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United States Department of Agriculture

Agricultural Research Service

Research Project: CONSERVATION SYSTEMS RESEARCH FOR IMPROVING ENVIRONMENTAL QUALITY AND PRODUCER PROFITABILITY

Location: National Soil Dynamics Laboratory

Title: Cover crop and organic weed control integration in tomato

Authors
item Price, Andrew
item Kornecki, Ted

Submitted to: Meeting Abstract
Publication Type: Abstract Only
Publication Acceptance Date: February 10, 2011
Publication Date: February 26, 2011
Citation: Price, A.J., Kornecki, T.S. 2011. Cover crop and organic weed control integration in tomato [abstract]. Southern Weed Science Society Annual Meeting. CDROM.

Technical Abstract: The increased adoption of conservation tillage in organic vegetable production requires more information on the role of various cover crops in weed control, tomato quality and yield. An experiment was established in autumn 2005 and 2006 at the North Alabama Horticulture Experiment Station, Cullman, AL. Plot size at both locations was 2.5 by 6 m containing a single row of tomatoes with 0.5 m spacing between plants. The three winter cover crops [cereal rye cv Elbon, crimson clover cv AU Robin and turnip (Brassica rapa L subsp. rapa cv Civastro)] were compared to black polythene mulch for their weed suppressive potential and effect on yield and grade of fresh market tomatoes. In addition, organic weed control treatments consisting on corn gluten applied PRE alone, flaming, hand weeding, or corn gluten applied PRE followed by flaming were compared. A standard herbicide regime consisting of a PRE application of S-metolachlor (1.87 kg a.i./ha) followed by an EPOST metribuzin (0.56 kg a.i./ha) application, followed by a LPOST application of clethodim (0.28 kg a.i./ha) was also included for comparison. Results indicate that early smooth pigweed, crabgrass, and yellow nutsedge were adequately control in clover, plastic and rye systems when corn gluten followed by hand weeding was utilized compared to the herbicide standard. Marketable organic yield was lowest in systems that utilized flaming and all organic systems yielded less compared to the conventional herbicide treatment in each system.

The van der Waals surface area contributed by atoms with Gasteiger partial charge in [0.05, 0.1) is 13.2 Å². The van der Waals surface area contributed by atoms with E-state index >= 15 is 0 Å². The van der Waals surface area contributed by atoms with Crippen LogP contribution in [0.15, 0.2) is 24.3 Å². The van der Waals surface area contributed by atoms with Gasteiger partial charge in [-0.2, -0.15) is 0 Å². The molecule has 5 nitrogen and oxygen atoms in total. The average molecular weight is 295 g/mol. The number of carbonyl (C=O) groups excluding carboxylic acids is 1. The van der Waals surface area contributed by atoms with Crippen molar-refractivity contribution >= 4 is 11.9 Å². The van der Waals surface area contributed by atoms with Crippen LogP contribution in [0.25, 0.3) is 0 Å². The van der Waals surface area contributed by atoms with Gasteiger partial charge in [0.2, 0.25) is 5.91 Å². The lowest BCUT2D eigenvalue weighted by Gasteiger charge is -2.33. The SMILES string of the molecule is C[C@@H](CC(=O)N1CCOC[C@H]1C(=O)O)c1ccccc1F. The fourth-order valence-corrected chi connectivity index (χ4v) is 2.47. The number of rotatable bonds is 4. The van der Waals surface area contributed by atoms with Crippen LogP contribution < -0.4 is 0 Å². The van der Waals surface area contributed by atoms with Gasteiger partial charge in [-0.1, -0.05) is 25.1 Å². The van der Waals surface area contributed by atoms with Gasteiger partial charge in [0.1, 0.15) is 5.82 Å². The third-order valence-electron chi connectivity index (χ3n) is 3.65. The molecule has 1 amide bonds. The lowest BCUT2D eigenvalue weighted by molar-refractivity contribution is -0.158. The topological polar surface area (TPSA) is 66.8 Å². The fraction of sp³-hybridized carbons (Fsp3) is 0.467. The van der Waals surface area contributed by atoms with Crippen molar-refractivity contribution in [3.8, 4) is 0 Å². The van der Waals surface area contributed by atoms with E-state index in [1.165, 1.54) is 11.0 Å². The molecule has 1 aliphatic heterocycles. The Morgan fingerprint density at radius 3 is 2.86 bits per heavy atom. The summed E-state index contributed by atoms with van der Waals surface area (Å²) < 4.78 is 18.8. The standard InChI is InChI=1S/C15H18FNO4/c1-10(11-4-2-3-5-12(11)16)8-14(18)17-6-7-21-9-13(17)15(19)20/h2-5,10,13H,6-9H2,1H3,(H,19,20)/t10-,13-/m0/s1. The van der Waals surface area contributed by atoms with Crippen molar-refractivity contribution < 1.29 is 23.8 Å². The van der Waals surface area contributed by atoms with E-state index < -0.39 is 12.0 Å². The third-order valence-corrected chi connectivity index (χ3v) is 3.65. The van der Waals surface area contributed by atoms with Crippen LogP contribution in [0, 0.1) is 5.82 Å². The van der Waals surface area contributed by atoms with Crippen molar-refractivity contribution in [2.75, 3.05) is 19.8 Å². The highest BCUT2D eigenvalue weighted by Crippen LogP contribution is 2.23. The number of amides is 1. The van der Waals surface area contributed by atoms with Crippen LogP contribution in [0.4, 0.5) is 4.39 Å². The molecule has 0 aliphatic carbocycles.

Last Modified: 8/22/2014
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